Opinion: The price of overturning Roe

Published: 6/29/2022 6:02:49 AM
Modified: 6/29/2022 6:00:14 AM

Victoria Chen lives in Concord.

Sitting in my dorm room this past spring, I remember my roommate showing me the leaked SCOTUS draft. I’ve become increasingly wary of Instagram and was sure that it was clickbait, posted by some unreliable account trying to get views.

(Funnily enough, it’s interesting how this feeling is becoming a pattern. I felt the same confidence that the headlines on January 6th were also clickbait titles, startled to discover they were true).

With the recent official announcement of the SCOTUS decision to overturn Roe vs. Wade, it’s clear I’ve taken the stability of America for granted. 

As a young twenty-year-old woman who’s been lucky enough to come home from college and pursue my interests, nothing has enforced how much of a privilege this freedom is then the Supreme Court decision to overturn Roe vs. Wade.

Although summer is relatively long, as someone who hopes to have a family someday, I feel an urgency to spend it well, acutely aware of the ever-dwindling amount of time I have to spend on me and my aspirations before I’m constrained by my future family.

This is not to say a family necessarily holds one back, but it certainly limits one’s individual freedom; that’s simply a reality. Although I’m sure many who want a family someday face this dilemma, I genuinely don’t know if men feel the same urgency. Perhaps they do, perhaps they don’t. Regardless, as the overturning of Roe vs. Wade alters the course of many women’s lives, the precious freedom of my youth is being starkly reinforced. 

Watching the news, I hear a lot about the ethics of abortion being debated and extreme scenarios being argued on both sides for and against it. Yet, one important aspect that’s been left out of the conversation is how, for many, the price of overturning Roe vs. Wade is paid for in American women’s dreams.

Starting a family requires extreme sacrifice, financially but also energy-wise, diverting resources away from one’s personal aspirations. And particularly for women, the balance between work and family is precarious.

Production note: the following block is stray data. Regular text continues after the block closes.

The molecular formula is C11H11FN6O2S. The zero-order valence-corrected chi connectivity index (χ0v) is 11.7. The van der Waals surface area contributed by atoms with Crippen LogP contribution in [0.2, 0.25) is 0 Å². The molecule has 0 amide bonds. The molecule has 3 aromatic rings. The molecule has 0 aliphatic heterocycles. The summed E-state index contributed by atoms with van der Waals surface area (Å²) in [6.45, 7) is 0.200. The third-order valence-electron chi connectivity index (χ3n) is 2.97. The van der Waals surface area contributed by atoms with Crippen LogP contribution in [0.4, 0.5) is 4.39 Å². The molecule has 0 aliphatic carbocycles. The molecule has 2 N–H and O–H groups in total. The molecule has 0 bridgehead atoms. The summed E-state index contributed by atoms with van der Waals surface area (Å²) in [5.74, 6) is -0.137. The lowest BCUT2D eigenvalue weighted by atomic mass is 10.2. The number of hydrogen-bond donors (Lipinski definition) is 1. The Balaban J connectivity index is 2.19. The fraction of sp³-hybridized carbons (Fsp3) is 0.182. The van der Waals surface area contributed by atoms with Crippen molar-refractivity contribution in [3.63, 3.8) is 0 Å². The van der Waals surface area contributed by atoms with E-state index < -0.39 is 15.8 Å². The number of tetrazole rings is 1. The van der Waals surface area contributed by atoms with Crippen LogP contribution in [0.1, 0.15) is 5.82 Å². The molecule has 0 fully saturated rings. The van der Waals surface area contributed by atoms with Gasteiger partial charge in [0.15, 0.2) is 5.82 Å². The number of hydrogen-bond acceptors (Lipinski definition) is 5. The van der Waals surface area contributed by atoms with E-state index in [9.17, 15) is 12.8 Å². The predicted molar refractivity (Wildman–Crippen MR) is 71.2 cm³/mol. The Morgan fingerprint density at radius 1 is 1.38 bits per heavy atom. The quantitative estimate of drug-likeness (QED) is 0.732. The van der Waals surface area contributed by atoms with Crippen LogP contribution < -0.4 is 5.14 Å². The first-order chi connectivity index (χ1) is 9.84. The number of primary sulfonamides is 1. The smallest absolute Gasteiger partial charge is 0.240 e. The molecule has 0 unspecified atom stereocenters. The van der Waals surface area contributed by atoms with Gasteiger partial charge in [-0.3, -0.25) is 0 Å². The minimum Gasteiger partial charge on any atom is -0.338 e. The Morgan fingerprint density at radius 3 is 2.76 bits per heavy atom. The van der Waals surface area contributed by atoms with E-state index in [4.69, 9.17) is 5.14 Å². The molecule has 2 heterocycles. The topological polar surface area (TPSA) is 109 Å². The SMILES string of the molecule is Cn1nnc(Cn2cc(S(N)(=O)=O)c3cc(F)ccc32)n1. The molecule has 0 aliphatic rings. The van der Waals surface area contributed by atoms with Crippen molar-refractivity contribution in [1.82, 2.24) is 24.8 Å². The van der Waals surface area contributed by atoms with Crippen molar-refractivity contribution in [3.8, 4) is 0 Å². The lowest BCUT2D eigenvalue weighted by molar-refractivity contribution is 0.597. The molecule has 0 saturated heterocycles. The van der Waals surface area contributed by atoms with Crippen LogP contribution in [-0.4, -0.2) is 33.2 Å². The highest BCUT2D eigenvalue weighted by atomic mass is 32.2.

Traditionally, women are expected to want a family, then they’re expected to care for it. The reality is that the overturning of Roe vs. Wade is one more stitch in a long pattern of women having to sacrifice themselves for others.

As someone who’s grown up with a mother who always eats the leftovers, always rifles through the clearance rack, refusing to spend money on herself when it could be spent on my brother and me, I can’t help but think of all the mothers out there who didn’t plan for a child and are going to have to sacrifice their own personal dreams, or at least postpone them for decades, to care for a child (women who face just as emotionally damning options as “alternatives.”)

Although I don’t believe pro-life opinions are rooted in malice, I do think they are a result of women’s dreams being deemed as less important than their maternal duties. The overturning of Roe vs. Wade is paid for in the dreams of American women everywhere. Is that a fair price to pay? Those who adamantly argue that stopping abortion means saving a life must also answer this question. 

As a young person with a lot of learning to do, I can’t be certain about certain moral stances or rebut every controversial scenario, but I can recognize the immense sacrifice the Supreme Court decision to overturn Roe vs. Wade forces on women.

I can’t help but wonder, when will women get to be a priority?

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